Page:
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Athletics: There’s Only Upside

Over the last ten days Men’s Soccer and Women’s Rugby won the Ivies (to be fair, Women’s Rugby is not quite a full Ivy sport), Football was within a fumble of beating Harvard (and going on to 10-0), Volleyball has an outside chance at a title, and Women’s Hockey beat Harvard — in short, there are signs that the turnaround is coming to pass that we had hoped to see from Harry Sheehy’s Athletics department. However as Buddy Teevens ‘79 learned to his displeasure, climbing out from a deep hole is tough, and takes much longer than expected. But once you are a contender, then recruiting is infinitely easier (this year’s once-doubted offensive line is proof of that statement), and there are grounds for long-term optimism.

How serious was the mess that Josie Harper (and Jim Wright and Karl Furstenberg) bequeathed to Harry? The Yale Alumni Magazine totaled up the Ivy championships won by Ancient Eight schools over the last decade:

Yale Ivy Trophy Case.jpg

That’s less than two championships per year for the Big Green; if we pull our weight, we should win about five championships each year (4.65 to be exact).

That said, nobody can accuse our varsity players of not being scholar-athletes. We led the nation again this year in the measure known as the Academic Progress Rate (APR):

A total of 1,124 teams from across the NCAA Division I landscape were honored with Public Recognition Awards based on their most recent multi-year Academic Progress Rate (APR). The total marks the highest ever in the decade since the NCAA began the program.

Once again, Dartmouth led the way with 26 teams earning recognition, marking the fourth straight year the college has topped the list.

The NCAA’s Public Recognition Awards have now been in existence since 2006 with the Big Green finishing in the top three each of the 10 years the honors have been bestowed. In that time, Dartmouth has a total of 234 awards, more than any other institution while Yale’s 215 rank second.

Each NCAA varsity team is given a score on a scale from 1-1000 (1000 meaning that every individual on that team was academically eligible for the following term and either returned to school or graduated). Individual teams with a score below 925 over a multi-year period are subject to penalties. All of the 28 Dartmouth teams measured were well above the penalty line, with an average score of 999.4. The current report measures enrollment from the academic years 2007-08 through 2013-14.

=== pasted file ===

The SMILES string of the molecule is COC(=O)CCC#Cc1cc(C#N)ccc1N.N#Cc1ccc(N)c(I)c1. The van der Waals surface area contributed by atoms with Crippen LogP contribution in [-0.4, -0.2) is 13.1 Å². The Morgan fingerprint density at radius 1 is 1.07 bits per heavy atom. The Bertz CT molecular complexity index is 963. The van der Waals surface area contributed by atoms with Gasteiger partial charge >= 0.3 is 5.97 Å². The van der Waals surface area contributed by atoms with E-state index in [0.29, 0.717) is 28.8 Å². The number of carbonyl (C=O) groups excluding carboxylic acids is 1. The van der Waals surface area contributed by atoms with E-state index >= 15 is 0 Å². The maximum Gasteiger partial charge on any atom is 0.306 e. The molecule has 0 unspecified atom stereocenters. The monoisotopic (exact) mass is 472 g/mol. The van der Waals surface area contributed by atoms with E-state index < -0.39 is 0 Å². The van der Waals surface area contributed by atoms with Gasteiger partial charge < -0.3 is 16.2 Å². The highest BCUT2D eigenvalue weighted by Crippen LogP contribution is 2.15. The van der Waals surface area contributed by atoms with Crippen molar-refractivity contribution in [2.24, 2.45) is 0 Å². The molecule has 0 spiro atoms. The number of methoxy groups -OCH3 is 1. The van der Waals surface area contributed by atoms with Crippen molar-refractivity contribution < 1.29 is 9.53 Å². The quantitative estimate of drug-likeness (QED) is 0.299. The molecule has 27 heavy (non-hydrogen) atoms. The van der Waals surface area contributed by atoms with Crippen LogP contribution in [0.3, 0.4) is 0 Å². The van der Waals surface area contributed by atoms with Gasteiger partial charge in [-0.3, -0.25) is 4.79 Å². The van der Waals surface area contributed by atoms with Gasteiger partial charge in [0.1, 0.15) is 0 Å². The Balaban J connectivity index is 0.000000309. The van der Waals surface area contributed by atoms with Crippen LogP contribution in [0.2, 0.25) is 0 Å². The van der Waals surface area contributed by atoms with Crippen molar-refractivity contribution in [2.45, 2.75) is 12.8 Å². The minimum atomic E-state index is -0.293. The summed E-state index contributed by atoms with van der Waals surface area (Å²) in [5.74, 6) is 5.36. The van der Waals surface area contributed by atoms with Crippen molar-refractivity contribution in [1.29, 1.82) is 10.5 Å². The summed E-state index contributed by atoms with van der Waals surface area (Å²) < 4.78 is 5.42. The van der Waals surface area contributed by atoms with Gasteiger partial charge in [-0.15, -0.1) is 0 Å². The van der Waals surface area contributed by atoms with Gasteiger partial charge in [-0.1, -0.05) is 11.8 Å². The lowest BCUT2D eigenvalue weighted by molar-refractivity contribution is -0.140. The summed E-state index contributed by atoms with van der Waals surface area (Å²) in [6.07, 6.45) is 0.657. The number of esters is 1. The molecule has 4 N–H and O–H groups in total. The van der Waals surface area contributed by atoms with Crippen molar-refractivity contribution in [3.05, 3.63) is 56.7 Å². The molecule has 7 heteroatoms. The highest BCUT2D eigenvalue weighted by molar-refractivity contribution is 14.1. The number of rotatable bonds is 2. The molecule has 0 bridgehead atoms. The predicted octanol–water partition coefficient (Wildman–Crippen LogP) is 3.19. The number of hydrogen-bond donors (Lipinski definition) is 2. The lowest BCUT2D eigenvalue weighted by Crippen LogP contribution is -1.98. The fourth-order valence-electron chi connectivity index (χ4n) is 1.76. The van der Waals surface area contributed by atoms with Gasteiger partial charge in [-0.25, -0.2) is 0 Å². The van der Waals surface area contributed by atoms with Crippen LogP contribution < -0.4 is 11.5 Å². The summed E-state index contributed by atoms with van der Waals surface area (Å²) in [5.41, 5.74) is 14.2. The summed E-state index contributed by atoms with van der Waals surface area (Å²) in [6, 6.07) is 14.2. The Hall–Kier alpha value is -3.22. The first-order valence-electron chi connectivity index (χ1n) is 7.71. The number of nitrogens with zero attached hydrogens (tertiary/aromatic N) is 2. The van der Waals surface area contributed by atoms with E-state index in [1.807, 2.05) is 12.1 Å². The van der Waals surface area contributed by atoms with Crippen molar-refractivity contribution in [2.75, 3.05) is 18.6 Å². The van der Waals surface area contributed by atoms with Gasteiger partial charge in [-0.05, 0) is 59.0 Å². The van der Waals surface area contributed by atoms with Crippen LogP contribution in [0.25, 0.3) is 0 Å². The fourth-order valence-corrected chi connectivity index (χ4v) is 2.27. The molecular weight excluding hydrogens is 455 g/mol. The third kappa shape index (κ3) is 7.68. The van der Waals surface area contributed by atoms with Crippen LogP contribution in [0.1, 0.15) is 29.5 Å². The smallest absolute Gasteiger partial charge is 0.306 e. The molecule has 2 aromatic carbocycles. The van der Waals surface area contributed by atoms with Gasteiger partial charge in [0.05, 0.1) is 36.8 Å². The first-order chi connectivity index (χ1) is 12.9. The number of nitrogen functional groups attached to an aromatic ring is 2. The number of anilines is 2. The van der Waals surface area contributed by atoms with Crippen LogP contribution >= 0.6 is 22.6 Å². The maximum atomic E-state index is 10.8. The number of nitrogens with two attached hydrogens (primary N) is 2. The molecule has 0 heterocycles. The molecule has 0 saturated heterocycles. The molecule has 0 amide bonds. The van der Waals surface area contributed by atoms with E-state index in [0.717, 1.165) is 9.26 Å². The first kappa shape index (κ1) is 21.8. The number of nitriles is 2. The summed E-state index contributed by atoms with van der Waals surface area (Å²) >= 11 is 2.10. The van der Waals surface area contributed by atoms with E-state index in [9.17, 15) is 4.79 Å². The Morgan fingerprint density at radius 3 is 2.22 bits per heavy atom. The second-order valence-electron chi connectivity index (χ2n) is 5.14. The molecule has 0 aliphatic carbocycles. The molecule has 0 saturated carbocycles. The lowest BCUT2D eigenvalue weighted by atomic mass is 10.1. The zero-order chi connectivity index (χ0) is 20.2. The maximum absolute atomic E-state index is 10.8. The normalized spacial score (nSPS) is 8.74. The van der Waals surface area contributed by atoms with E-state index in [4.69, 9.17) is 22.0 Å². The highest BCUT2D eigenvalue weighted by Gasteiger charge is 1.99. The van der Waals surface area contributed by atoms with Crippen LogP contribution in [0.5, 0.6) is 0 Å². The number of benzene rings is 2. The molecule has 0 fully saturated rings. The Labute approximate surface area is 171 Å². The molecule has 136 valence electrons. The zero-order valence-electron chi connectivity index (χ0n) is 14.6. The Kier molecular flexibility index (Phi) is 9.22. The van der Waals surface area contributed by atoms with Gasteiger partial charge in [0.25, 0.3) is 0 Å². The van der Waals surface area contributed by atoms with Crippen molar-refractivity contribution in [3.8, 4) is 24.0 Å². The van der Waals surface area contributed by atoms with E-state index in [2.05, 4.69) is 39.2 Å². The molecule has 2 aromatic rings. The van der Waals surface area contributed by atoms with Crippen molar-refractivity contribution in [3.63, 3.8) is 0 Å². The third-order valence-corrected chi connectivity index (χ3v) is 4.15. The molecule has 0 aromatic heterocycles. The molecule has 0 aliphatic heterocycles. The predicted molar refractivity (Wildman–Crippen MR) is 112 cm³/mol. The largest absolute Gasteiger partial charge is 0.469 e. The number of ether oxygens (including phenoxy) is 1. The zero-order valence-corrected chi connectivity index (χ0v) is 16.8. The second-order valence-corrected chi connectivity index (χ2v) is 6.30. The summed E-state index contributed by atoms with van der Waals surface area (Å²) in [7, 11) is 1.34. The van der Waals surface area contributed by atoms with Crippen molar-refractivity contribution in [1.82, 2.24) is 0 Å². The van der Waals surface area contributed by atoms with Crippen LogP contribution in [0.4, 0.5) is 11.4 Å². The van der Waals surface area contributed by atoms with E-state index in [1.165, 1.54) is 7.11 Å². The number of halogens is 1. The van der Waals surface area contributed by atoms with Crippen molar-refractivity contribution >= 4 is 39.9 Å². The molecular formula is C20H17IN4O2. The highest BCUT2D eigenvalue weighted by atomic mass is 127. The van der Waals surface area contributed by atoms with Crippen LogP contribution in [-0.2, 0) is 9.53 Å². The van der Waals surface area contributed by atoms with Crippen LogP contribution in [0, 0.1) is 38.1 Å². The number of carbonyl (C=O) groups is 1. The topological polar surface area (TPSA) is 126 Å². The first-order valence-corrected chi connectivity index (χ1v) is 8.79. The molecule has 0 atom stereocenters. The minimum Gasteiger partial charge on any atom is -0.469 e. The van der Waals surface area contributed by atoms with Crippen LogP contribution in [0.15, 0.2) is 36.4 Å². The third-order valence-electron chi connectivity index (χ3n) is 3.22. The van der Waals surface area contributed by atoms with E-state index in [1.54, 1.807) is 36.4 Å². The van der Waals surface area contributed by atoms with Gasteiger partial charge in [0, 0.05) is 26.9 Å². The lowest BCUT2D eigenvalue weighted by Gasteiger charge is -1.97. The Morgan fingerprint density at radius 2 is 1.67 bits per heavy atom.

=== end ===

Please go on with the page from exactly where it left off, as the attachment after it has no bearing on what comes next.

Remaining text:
And we were also ranked first for our Graduation Success Rate (GSR):

The NCAA has released its annual student-athlete graduation rate survey, and Dartmouth College once again has been shown to lead the nation in Graduation Success Rate (GSR). With a GSR of 99 percent for student-athletes who began college in 2008, Dartmouth led Division I institutions for a fourth straight year, tying with Samford for the top spot.

Of the 24 NCAA-sponsored sports at Dartmouth, 19 had a perfect 100 percent GSR, as did the remainder of the non-NCAA-sponsored sports…

The Ivy League also topped the survey for a fifth-straight year, with five of the eight schools among the top 10 and all in the top 25.

Addendum: The mass migration of students and friends of football down to Cambridge for the Harvard game brought back memories. I am told that our fans made more noise at Soldiers Field than the Crimson’s supporters.

Addendum: Men’s Rugby is officially only a club, not a varsity team, so it does not figure in the Ivy Championships count. Shame, that. The men are undefeated in Ivy play again this year, and if they beat equally undefeated Harvard this weekend, they will win their eighth consecutive Ivy title, and fifteenth in the last eighteen years.

The game starts at 1pm on Saturday at the most excellent Corey Ford Rugby Clubhouse.


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